CA Coastal Treasures for the MTB: Part 1
Wilder Ranch SP is a polished gem well known to Santa Cruz mountain bikers. Locals flock here to take in the views, explore a variety of well-maintained trails, and to tend to the park. Wilder shares a symbiotic relationship with the mountain bikers of the community, as we fix up the trails, do our best not to ride when it’s raining, give way to horses, and in return, we are allowed on all of the trails!
Sitting in the foothills of the Santa Cruz Mountains and looking out at the Pacific Ocean after an arduous climb has no other comparison. Picnic tables are not hard to find at look out places and are perfect for the mountain biker who loves packing snacks and/or taking breaks to schmooze with other cyclists. Here you will meet both the thrill seekers who chase KOMs on singletrack down Zane Grey (2.5 miles), Enchanted Loop (1.8 miles), and Englesman (0.8 miles), and the old fashioned cross country mountain biker that loves the fire road which encompasses the park’s border, including the popular Bluff trail (flat 3-6 miles) that follows the coastline and crashing waves (see cover photo).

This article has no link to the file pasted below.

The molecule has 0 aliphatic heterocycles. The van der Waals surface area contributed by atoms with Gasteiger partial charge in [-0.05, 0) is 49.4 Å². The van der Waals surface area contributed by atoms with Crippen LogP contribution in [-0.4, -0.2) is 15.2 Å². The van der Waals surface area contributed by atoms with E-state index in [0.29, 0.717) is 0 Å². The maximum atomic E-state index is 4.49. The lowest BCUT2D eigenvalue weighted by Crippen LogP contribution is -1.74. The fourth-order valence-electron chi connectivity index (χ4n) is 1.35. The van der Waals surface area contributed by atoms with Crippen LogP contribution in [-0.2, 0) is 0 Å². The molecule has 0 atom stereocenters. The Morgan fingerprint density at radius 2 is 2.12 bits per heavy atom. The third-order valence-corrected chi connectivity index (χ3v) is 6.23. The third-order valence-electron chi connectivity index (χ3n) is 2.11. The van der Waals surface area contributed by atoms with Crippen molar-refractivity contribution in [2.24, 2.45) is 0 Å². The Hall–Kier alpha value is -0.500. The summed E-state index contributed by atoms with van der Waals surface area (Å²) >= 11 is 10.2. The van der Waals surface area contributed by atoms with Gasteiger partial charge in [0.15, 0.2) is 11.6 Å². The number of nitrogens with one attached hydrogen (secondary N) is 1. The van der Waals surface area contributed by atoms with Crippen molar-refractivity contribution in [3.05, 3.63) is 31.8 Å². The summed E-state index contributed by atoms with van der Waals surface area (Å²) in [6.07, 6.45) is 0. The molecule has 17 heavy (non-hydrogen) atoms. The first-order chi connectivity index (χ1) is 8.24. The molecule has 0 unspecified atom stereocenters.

Speaking of, I usually end my ride with a loop around the Bluff trail to cool off in the salty breeze that the ocean provides, but to do so, you need to walk your bike through the historic ranch which has a charming picnic area if you’ve packed a cooler in your car. Signage, corralled horses, and distant happy cows will mark the spot. After passing through, you’ll head up the gated, paved road to the pay parking lot where the restrooms are located and make your way across the train tracks to the Bluffs.
Mountain biking enthusiasts of all backgrounds, avid hikers, and runners, horseback riders, and people who picnic at the historic Ranch all enjoy the area. Sadly, no puppy dogs allowed.
The 7,000 acre plot of land started like many other California destinations. The Ohlone Native Indians were the shepherds of the land, using and caring for it’s rich diversity of coastal plants and animals. Early on, American settlers pushed into the space and crafted it into a quaint dairy farm, which still remains there today thanks to Santa Cruz locals who voted to protect the land against a housing development in the 1970s.